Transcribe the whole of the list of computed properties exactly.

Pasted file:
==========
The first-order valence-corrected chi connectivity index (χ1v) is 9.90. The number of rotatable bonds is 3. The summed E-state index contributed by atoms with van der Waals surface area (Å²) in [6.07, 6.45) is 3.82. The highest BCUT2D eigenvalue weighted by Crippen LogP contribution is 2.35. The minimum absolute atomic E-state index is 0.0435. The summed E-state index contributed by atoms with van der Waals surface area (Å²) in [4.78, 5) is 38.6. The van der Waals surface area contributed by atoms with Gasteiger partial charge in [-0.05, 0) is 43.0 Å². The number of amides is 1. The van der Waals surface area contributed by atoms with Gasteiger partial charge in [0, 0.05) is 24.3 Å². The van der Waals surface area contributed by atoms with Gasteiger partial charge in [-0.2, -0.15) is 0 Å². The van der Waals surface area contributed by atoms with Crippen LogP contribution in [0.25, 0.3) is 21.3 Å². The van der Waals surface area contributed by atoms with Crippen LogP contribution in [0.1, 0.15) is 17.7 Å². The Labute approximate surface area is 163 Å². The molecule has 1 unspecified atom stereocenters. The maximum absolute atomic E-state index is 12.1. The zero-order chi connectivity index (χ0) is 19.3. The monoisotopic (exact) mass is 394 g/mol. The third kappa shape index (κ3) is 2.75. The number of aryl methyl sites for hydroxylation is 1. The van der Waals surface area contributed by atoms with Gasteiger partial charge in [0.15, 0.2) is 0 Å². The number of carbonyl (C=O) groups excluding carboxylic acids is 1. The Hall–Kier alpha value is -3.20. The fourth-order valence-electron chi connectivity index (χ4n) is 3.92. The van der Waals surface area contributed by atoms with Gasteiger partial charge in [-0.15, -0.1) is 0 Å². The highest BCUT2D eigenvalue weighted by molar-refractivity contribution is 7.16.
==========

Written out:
The first-order valence-corrected chi connectivity index (χ1v) is 9.90. The number of rotatable bonds is 3. The summed E-state index contributed by atoms with van der Waals surface area (Å²) in [6.07, 6.45) is 3.82. The highest BCUT2D eigenvalue weighted by Crippen LogP contribution is 2.35. The minimum absolute atomic E-state index is 0.0435. The summed E-state index contributed by atoms with van der Waals surface area (Å²) in [4.78, 5) is 38.6. The van der Waals surface area contributed by atoms with Gasteiger partial charge in [-0.05, 0) is 43.0 Å². The number of amides is 1. The van der Waals surface area contributed by atoms with Gasteiger partial charge in [0, 0.05) is 24.3 Å². The van der Waals surface area contributed by atoms with Gasteiger partial charge in [-0.2, -0.15) is 0 Å². The van der Waals surface area contributed by atoms with Crippen LogP contribution in [0.25, 0.3) is 21.3 Å². The van der Waals surface area contributed by atoms with Crippen LogP contribution in [0.1, 0.15) is 17.7 Å². The Labute approximate surface area is 163 Å². The molecule has 1 unspecified atom stereocenters. The maximum absolute atomic E-state index is 12.1. The zero-order chi connectivity index (χ0) is 19.3. The monoisotopic (exact) mass is 394 g/mol. The third kappa shape index (κ3) is 2.75. The number of aryl methyl sites for hydroxylation is 1. The van der Waals surface area contributed by atoms with Gasteiger partial charge in [0.15, 0.2) is 0 Å². The number of carbonyl (C=O) groups excluding carboxylic acids is 1. The Hall–Kier alpha value is -3.20. The fourth-order valence-electron chi connectivity index (χ4n) is 3.92. The van der Waals surface area contributed by atoms with Gasteiger partial charge in [-0.15, -0.1) is 0 Å². The highest BCUT2D eigenvalue weighted by molar-refractivity contribution is 7.16.